Lobbyists part of the landscape

The Good Oil * By Rod Brown

A colleague in Canberra – let’s just call him JB – describes himself as ‘Lobbyist’ on his business card. I always thought he was brave. Come to think of it, he used to wear a panama hat, but has now switched to a Brumbies beanie.  

As a result of all the recent kerfuffle in Western Australia, there are now calls for registration of federal lobbyists like JB and countless others. It won’t worry JB. But for the Feds and States to go this route is misguided.  It smacks of the common approach these days of trying to solve problems with more regulation. It will not address the issues highlighted in the Brian Burke affair, because there are some fundamental things out of kilter.   Let’s think about this.  Legitimate lobbying forms part of the democratic process and provides important information to decision makers. Inappropriate lobbying is intended to, or can, have the effect of undermining the integrity of decision making processes.
The ICAC enquiry into the Westfield-Orange Grove affair in Sydney in 2005 m ade this important distinction. It concluded that guidelines – and not regulation – are the answer. But at the end of the day, guidelines won’t stop  stu pidity and/or crooked behaviour either.  And the risk is that restricting lobbying will transfer power to a handful of the big lobby groups. As ICAC concluded, proper lobbying is part of the information gathering process.

Exit of Ministers

Speaking of stupidity, an increasing number of Federal and State politicians are making graceless exits due to their disregard of guidelines and/or directives about share trading and contacts with the private sector. They get caught up in the Queen Bee syndrome, and forget they too are subject to tight governance arrangements. And the media is especially alert. There are some very nervous politicians in Canberra at the moment.

Lobbying by Councils

Councils should not be dissuaded from lobbying. The ALGA is good at it, and some of the State Associations aren’t exactly shy.  But there are many numerous areas that probably fall outside their remit. In this regard, various Councils have recently sought our advice on lobbying, and we have referred them onto JB (as above) and others.

Examples of initiatives that a coalition of Councils could be pursuing with the support of lobbyists include:

  • accessing the Water Fund with some really smart ideas
  • proposing best practice ways of dealing with youth unemployment and alienation
  • developing mechanisms to get more investment into regional Australia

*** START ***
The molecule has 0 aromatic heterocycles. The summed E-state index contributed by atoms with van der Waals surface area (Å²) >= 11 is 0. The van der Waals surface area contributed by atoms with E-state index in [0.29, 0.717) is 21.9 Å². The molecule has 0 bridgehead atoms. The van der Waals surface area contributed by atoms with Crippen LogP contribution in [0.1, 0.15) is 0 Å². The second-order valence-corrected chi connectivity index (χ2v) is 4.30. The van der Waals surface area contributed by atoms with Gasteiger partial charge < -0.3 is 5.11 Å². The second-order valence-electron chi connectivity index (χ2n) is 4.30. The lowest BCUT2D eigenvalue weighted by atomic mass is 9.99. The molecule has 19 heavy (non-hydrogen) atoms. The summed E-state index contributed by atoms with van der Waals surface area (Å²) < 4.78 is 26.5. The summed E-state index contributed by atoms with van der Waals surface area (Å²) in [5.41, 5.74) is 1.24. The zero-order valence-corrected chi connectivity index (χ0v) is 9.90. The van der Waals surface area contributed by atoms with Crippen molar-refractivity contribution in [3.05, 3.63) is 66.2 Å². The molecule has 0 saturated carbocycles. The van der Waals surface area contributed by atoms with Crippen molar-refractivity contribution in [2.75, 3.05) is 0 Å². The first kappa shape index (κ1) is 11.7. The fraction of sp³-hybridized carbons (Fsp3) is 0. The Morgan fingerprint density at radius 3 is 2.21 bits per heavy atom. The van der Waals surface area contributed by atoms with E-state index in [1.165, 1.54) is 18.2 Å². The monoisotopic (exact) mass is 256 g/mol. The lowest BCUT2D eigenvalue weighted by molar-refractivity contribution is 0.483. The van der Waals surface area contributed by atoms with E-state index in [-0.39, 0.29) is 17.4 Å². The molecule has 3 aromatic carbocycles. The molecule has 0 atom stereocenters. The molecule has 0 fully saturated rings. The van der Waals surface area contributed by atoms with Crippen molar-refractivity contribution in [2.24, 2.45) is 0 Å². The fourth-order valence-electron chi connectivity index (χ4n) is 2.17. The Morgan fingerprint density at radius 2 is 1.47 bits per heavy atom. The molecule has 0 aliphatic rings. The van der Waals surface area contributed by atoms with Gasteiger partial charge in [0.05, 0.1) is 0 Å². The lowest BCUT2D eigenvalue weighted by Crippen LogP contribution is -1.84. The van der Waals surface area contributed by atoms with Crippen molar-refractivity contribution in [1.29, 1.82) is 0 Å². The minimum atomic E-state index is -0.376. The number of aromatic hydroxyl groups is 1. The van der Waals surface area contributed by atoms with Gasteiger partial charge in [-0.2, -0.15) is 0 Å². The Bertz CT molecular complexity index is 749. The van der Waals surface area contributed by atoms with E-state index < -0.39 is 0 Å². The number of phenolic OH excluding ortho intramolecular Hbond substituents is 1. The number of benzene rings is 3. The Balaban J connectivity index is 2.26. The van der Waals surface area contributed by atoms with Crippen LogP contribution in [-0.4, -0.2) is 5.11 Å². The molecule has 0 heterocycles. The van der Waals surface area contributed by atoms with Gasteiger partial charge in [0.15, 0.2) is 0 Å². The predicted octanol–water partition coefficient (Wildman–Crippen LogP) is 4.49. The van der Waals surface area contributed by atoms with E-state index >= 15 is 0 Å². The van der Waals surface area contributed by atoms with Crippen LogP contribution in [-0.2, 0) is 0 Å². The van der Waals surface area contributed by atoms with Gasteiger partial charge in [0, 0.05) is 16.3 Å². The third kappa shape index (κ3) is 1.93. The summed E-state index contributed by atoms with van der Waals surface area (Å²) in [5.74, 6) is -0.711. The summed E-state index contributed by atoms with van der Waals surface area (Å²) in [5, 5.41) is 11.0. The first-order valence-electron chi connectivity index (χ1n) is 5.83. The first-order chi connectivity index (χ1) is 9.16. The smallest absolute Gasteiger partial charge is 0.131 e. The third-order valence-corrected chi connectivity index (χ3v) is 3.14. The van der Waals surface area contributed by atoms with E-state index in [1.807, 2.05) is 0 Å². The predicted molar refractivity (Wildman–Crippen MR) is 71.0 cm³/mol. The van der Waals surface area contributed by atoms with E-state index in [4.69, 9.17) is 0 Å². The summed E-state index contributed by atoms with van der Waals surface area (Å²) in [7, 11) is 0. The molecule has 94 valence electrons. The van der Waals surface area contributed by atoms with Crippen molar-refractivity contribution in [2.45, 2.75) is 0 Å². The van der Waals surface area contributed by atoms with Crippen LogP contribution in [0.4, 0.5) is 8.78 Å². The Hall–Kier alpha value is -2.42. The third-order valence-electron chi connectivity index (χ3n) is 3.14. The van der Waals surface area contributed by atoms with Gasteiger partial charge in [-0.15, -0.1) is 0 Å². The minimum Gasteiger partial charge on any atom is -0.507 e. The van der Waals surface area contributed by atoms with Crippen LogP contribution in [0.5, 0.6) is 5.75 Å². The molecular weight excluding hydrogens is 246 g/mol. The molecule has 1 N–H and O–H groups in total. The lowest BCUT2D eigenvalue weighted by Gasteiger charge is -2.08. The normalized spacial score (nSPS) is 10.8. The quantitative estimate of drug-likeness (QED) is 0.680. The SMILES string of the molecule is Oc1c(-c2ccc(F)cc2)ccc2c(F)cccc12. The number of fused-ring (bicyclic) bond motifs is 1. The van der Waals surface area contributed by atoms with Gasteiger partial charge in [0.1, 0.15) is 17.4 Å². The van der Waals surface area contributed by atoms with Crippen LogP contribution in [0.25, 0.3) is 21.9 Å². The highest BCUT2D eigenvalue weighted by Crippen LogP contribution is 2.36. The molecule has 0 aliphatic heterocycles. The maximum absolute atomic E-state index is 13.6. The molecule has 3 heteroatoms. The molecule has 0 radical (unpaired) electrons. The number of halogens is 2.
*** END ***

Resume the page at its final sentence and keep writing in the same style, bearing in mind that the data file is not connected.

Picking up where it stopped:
• improving the reach of arts and culture programs
  • getting more professional about coastal surveillance and security
  • building stronger health and quarantine systems at the local level 
  • coordinating local infrastructure to extend the AusLink agenda.

These are tricky areas, and front end work needs to be done. Successful lobbying starts with understanding the government agency's policy and program settings, developing a very good product with some ‘gee whiz’ elements, and building the confidence of the official in the agency who may be a few rungs down from where you think you should be operating!

Landry in Perth

While on the subject of Perth, UK cultural planning guru, Charles Landry, was in Perth for seven weeks advising on how it can be the best city for the world. He got 1,000 along to hear his farewell talk. His first impression of Perth was of the plethora of signs prohibiting almost every conceivable street activity. He also detected a ‘good enough’ attitude and easy going complacency – ‘if I heard people talk about its great lifestyle once, I heard it a thousand times’ as Victoria Laurie reported him in the SMH. He went on to ask what the creative sector could offer the city and the world – could Perth hold the world’s biggest exhibition of Aboriginal art? Could it confront its Dullsville tag by starting a series of festivals to fill its soulless back alleys?

He noted that the Danish urban architect, Jan Gehl, has visited twice but his ideas for street cafes and a walker friendly city, while whole heartedly embraced in Melbourne, were largely ignored.

Charles’ comments gel with others I’ve heard about the dreariness of the Perth CBD, and the lack of zip evident in the Burswood Casino these days. It sits oddly with the city’s confidence, and go go attitude.  

A couple of year’s back I reported on Charles’ take on Adelaide – which was their need to ask permission for everything, and his suggestion that Adelaideans get a bit WILD. His prescription for Perth is similar. His take on Canberra during a short stopover was the proliferation of white buildings reinforced its blandness! He’s got a point.

Sydney built environment

Trying to find decent digs for my daughter in Sydney has been frustrating to say the least. The rental market in the eastern suburbs has been so tight for so long that the pundits say that it’s impacting on the quality of residential housing.

A real estate agent privately confided to me that the landlords have little commercial pressure to address tenants’ complaints about faults.

At another level, there is an undoubted lack of quality in Sydney’s architecture compared with that of, say, Melbourne.

In this regard, Professor Ed Blakely (Sydney University) is somewhat miffed that the Feds have withdrawn from urban affairs and that Australia is the only OECD country that doesn’t have an urban affairs ministry.

He could well be right, but in the meantime, this is another avenue where Local Government is continuing to fill that vacuum.

* Articles in the Good Oil column are provided by members of the Cockatoo network – an international group of individuals and organisations that collaborate on industry and regional issues. Contact apd@orac.net.au for membership details.